Is Software Testing a good career choice for a Fresher? Many Freshers opt for Testing because it seems to be a non-programming career. We have become engineers but still don’t want to learn programming. Testing seems to be an obvious choice.
Some organizations recruit for Automation and then assign manual functional tests. Some candidates fake Automation to clear the interview, and then learn. What matters is – ‘getting things done’.
What is the ideal time for your first Job switch? Some say 2 Years, others say 3 Years. Is there really an ‘Ideal Time’? First 2-3 years are the most important years from ‘learning’ perspective. That’s when we become ‘Professional’ from a ‘Student’. The comparison is inevitable once you touch 5+ years in your first organization and someone who change at 3 years.
Automation is everywhere. Automation experts are in high demand. Nah! Not in high demand, ONLY Automation Engineers are in demand. All job descriptions mention a set of automation tools and frameworks. Interviews revolve around Java, Python, C#, Selenium, UFT, Appium, Frameworks, Algorithms, and what not. Literally ‘Everybody’ is looking for an Automation engineer.
I assume ‘every’ fellow Tester in my network have experienced this situation at least once in his/her career. One of the most common Testing situation – How do you handle timeline crunch? Since Testing is the last step before client demo, the Test team has to make-up for the delays encountered till the build is deployed in Test environment. Now how do you handle crunch timelines without impacting the quality?
Some say serving notice is just like your ‘honeymoon period’. Is it because you are leaving the firm and no more accountable? Or why put efforts for something you know is soon going to end? Coming late – Going early becomes normal? Why?
Many a times we face these kind of one-off bugs 🙁 which peep-out and then hide somewhere. “It was a one-off bug and now not reproducible – so what can I do?” Wrong! Though one-off but still it is present somewhere in the software and as a Tester it is our responsibility to investigate it. How?
Start-ups give you an opportunity to learn a lot. You need to wear multiple hats. Work in & out. But it pays in the long run. Established MNCs give you a stable job with matured policies. Which one do you prefer if given a chance?
Recently I saw a Job description with title ‘Lead QA Developer’. In my view this is the perfect depiction of today’s changing QA landscape where a Tester is expected to – Lead, i.e. planning, strategy, team management and reporting – Quality Assurance, i.e. Test methodology, process, defects management, agile, requirements analysis, test techniques, etc. and – Developer, i.e. hands-on knowledge of programming languages like Java, Python, C#, etc. to build automation frameworks and tools for validation.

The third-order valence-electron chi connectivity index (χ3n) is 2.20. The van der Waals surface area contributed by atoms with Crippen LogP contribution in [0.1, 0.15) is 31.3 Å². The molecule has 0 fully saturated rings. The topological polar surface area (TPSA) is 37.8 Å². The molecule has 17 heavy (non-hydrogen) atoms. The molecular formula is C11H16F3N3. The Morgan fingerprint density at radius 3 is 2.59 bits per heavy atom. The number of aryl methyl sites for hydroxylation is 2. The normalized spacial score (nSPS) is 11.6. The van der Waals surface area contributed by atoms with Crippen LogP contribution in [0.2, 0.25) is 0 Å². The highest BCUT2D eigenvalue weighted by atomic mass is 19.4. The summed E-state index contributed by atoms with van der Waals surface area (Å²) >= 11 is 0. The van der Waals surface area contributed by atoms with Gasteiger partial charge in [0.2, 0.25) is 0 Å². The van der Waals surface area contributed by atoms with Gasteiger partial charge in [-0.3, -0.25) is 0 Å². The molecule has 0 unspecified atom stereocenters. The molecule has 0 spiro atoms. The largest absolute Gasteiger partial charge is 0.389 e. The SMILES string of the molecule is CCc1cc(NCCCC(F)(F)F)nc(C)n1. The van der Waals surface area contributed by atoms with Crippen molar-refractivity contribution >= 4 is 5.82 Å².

I agree situational interviews are the way-to-go, but some theoretical clarifications won’t do any harm. Every tester needs to know the basics at least. It’s essential to be prepared for a time-boxed interview. Get some basic facts clear before facing the next interview, to avoid embarrassment.
Programming is integral to IT, and automation is no different. What interviewers are looking for is if you can think of the correct logic or algorithm. It gives them an idea about your logical thinking prowess.
Most of the times people are not afraid of too much work or learning something new or stretched working hours. What’s frustrating is the messed up work, not too-much work.
Interview is the most important part of the employment process. It can make or break an opportunity. When it comes to Software Testing, almost all organizations are now looking for Automation engineers, SDETs, Selenium experts, Automation architects and what not. Since Manual testers are finding it tough to land a high-paying job switch, many have started learning the basics of Selenium automation (Yeah! Selenium is one of the most popular automation tool now-a-days). But interviewers demand practical experience. And interview questions reflect that view – starting from basic theoretical knowledge, slowly the interview will move towards – Explain Test Automation framework for your current project.
There are lot of people who have Manual testing experience. When there is a walk-in interview you could see thousands of people with more experience than you have. So you have to differentiate yourself from others by adding extra skills to your resume. In a world where the consumer expects fast-paced delivery, and solutions must support a myriad of devices and platforms, manual testing simply doesn’t enable the delivery pace that the market expects. The rise of automated testing in response to this has been rapid. Are you attempting a switch from Manual Testing to Test Automation? This transition won’t come overnight. It takes months/years to lay the groundwork.